Abstract

The use of cognitively high level questions, those classified in Bloom's taxonomy at the application level and above, has been suggested as a teaching strategy which will help students develop critical thinking abilities. This study was designed to determine the effect of a program to teach nursing faculty how to ask cognitively high level questions. A convenience sample was used. Subjects in the treatment (N=10) and control (N=4) groups were faculty and the students in their clinical laboratory groups from four National League for Nursing accredited undergraduate nursing programs in the state of Florida. Pre- and post-intervention data on the cognitive level of questions asked in clinical post-conferences were collected by way of audiotapes recorded during the Fall 1991 semester. Members of the treatment group received an intervention which included and inservice class, subsequent feedback on questioning patterns, and a one hour seminar. Cognitive level of questions was coded using the Teacher Pupil Questioning Inventory. Descriptive statistics were used to compare data on the treatment and control group faculty and student percentages of cognitively high level questions. The significance of difference between groups was determined with the Mann-Whitney U Test. Prior to the intervention, faculty in the treatment group asked less cognitively high level questions than control group faculty. This difference was not statistically significant. After faculty in the treatment group participated in the intervention, their percentage of cognitively high level questions was higher than the percentage for the control group. The difference was statistically significant (p=.012). Prior to the intervention, students in the treatment group asked less cognitively high level questions than control group students. This difference was not statistically significant. After treatment group faculty participated in there intervention, the percentage of cognitively high level questions asked by students in their clinical groups dropped. The difference between percentages of cognitively high level questions asked by students in the treatment and control groups was still not statistically significant.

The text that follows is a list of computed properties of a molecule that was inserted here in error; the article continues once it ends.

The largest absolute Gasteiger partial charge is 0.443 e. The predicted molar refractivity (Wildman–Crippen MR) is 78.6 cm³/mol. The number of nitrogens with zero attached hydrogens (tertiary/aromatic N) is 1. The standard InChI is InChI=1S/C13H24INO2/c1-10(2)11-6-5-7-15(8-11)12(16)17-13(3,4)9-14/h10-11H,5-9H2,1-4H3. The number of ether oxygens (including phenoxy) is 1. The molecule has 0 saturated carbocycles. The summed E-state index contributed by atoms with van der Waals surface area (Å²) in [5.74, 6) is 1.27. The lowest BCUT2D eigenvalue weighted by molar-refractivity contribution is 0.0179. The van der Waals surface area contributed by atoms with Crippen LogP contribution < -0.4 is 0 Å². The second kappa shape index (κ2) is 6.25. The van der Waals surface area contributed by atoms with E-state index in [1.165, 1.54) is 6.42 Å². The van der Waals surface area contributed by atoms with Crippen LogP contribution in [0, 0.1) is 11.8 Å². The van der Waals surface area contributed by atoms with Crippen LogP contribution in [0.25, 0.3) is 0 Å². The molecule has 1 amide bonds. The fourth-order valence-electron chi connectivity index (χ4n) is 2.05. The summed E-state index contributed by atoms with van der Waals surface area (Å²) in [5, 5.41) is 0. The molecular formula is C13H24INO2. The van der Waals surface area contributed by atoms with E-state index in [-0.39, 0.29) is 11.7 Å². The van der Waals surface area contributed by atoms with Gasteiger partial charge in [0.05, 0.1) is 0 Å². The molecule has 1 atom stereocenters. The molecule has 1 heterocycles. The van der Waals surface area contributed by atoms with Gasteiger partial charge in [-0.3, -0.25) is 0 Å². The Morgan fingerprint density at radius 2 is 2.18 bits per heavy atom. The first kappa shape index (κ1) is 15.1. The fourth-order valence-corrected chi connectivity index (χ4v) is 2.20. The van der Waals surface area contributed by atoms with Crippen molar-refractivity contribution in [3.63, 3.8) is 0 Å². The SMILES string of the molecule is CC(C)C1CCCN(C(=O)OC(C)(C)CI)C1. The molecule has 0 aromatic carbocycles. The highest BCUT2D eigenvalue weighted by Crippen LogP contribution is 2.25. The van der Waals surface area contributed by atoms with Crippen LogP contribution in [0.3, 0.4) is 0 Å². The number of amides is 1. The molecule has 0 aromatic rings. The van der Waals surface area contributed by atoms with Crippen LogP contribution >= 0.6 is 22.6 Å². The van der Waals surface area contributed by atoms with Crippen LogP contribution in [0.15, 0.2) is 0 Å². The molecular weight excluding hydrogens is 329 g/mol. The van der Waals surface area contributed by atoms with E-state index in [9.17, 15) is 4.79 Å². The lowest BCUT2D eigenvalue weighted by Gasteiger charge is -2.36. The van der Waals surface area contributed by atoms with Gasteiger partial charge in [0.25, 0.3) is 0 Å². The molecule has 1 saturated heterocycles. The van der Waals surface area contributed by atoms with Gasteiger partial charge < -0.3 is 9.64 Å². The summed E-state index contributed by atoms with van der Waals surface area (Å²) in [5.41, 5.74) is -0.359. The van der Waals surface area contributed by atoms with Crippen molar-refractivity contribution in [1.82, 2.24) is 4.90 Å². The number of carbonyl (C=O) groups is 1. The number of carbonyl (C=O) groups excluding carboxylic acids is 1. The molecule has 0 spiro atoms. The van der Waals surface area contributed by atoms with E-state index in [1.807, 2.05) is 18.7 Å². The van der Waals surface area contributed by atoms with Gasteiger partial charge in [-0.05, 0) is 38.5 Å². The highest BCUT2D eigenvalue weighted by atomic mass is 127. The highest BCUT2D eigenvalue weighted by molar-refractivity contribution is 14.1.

Graduation Date

1992

Semester

Spring

Advisor

Kysilka, Marcella

Degree

Doctor of Education (Ed.D.)

College

College of Education

Department

Educational Foundations

Degree Program

Curriculum and Instruction

Format

PDF

Language

English

Rights

Written permission granted by copyright holder to the University of Central Florida Libraries to digitize and distribute for nonprofit, educational purposes.

Length of Campus-only Access

None

Access Status

Doctoral Dissertation (Open Access)

Identifier

DP0008175

Share

COinS